top of page

in the valley of the shadow by rambo rose reza

Updated: Sep 2, 2021

want to know why my entire physiological engagement with sex changed, and why i ended penetration as a sexual act?

i mean, first, it was a matter of physical sensation.

literally, the old ways—the ways ingrained within me since first puberty by a society that insisted that only two immutable genders existed—no longer existed in an “amicable” relationship with my body.

describing this relationship is difficult, to say the least.

how do you encompass what it was like? this insidious poison, seeping into your veins, trying to slowly kill that whom you are?

cissexist heteronormative conditioning enforced through family, through popular culture, through interactions with “peers” and the trauma bonding wherein you either share the poison with vigor... or you perform.

i have always performed.

it’s how to survive.

(here, i’ll let someone else’s words do the work:)


Keep me alive

Only you can do it

If not you'll die too and I'll see to it

It's hard to survive

Don't know if I can do it

Keep me alive

I can't accept my fate

I need help before it's too late

It's hard to survive

Don't know if I can do it

I need to belong

I need to hang on

I need, need

keep me alive

Feelings I must obey

Can't turn my eyes from the past

This crisis is the last

It's hard to survive

Don't know if I can do it

Keep me alive

I rely on your judgment

Got none of my own

Don't know what I'm doing

It's hard to survive

Don't know if I can do it

I need to belong

I need to hang on

I need, need


( © b. flag 1981 )

i guess what it meant to have a phallus was to be a “man” and i guess what it meant to be a “man” was to strut as if you tyrannically owned the road you tread on and to only display a particular set of emotions.

it was like being dead inside.

it was like being told that this feeling of internal death was what you were supposed to feel.

so i performed, to survive, to ignore feeling dead inside.

(though the light was always there. she nurtured herself over the decades without even realizing it; that’s how she survived living in the valley of the shadow of the masculine. she is me, i am her. but i digress: this is a story for another time.)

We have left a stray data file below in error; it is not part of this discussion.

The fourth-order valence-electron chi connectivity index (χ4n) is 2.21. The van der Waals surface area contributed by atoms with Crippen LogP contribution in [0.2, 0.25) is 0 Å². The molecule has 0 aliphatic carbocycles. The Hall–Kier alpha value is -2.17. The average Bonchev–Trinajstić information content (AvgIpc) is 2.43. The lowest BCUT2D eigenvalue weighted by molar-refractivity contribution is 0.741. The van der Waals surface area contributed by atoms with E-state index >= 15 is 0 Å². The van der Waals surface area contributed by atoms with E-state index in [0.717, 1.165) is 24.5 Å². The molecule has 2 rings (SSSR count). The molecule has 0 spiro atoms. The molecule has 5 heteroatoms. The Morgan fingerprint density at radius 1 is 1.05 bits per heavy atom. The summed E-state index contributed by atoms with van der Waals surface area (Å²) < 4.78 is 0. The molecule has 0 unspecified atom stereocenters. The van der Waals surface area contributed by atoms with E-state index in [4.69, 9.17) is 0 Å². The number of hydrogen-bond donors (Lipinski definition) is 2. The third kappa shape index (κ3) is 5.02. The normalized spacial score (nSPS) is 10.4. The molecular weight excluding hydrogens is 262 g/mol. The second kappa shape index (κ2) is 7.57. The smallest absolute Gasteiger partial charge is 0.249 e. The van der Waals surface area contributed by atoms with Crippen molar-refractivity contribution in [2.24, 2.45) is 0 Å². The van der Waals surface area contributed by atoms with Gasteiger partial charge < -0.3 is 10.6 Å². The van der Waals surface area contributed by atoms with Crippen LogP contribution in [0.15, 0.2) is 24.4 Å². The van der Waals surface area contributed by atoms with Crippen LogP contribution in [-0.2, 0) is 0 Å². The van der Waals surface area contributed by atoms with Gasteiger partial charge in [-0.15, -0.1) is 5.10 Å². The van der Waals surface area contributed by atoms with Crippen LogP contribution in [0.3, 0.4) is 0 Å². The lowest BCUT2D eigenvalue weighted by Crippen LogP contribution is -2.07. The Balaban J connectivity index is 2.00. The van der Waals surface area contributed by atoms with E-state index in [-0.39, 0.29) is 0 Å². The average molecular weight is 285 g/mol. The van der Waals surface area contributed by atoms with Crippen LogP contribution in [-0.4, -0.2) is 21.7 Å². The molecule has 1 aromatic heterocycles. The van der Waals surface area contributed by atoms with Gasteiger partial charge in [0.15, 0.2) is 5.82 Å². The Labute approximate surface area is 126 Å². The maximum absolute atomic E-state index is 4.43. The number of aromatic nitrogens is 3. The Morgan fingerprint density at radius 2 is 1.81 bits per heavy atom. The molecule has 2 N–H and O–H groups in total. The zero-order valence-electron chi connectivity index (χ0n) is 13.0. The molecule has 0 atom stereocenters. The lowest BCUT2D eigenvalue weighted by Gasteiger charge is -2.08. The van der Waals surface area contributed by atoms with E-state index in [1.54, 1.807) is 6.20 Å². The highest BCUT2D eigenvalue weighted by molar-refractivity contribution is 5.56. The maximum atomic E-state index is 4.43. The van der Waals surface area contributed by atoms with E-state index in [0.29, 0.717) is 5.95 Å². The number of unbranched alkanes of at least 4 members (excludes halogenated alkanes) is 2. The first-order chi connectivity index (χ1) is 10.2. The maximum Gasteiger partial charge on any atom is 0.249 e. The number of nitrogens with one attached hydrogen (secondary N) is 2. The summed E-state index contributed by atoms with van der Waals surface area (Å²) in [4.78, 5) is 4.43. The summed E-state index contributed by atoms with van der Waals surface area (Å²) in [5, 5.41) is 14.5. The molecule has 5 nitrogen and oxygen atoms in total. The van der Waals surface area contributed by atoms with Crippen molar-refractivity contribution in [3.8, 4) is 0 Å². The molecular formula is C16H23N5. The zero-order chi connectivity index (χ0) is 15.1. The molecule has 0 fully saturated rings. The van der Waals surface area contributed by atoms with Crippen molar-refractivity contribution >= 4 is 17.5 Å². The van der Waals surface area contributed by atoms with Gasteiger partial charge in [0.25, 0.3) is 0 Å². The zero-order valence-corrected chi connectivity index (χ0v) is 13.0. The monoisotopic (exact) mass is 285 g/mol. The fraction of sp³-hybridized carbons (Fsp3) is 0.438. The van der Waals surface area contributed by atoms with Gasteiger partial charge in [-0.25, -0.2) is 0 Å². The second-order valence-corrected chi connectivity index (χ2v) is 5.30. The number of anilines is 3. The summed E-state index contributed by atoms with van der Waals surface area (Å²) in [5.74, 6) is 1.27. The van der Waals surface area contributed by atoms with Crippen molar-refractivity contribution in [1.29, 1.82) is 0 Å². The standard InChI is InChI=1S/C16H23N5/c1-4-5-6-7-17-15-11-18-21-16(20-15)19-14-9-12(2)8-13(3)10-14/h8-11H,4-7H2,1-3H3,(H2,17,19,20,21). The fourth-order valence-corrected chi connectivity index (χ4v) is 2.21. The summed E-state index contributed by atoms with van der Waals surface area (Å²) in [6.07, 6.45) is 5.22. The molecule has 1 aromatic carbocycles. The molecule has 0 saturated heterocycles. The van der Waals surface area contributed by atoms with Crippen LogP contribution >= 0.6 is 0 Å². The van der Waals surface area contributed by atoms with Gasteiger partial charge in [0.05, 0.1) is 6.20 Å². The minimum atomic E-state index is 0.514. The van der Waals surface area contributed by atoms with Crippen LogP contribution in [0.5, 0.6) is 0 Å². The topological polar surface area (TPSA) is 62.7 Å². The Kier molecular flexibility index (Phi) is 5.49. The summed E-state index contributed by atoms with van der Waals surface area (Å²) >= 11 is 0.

i was indoctrinated to believe,


for someone with a phallus,

to strut as if you tyrannically owned the road you tread on and to only display a particular set of emotions.

but how do you do that if you deep down feel the effects of that insidious poison,

and a part of you actively questions why you are ingesting this poison,

and then the poison responds by telling you that

there is no other way?

you perform.

it’s how to survive.

so it was.

instead of me feeling like i could just figure out sexuality on my own—

—like those days before the dark times, before first puberty, when i would roll on the carpeted floor and revel in the sensation of pleasure that i did not understand,

or be perplexed by this strange feature of my body that liked the rolling motions on the floor,

or the rolling sensation i would do with my hands, back and forth on either side, which produced the same effect,

responding how my body, heart, and mind responded to images of femininity on cartoons and print media,

providing a physical component to the feelings of breathlessness and longing-for and also an as-yet unidentified longing-to-be, back when i could just gaze at these characters and imagine what kissing felt like, swooning before i ever realized what swooning was—

instead of this joy of discovering on my own, i was faced with a very limited set of options in how to experience pleasure, how to process my feelings towards other girls, at a time when

society family culture standardized education popular culture peer pressure

told me that i was a “man,” and sadly, i believed that lie.

and what were those options?

  • when you see what you want, you take: this is the way.

  • when you touch yourself, you grasp and roughly handle your body into submission: this is the way.

  • when you think about what sex would be like, you take the role of The Penetrator, and as an aggressor: this is the way.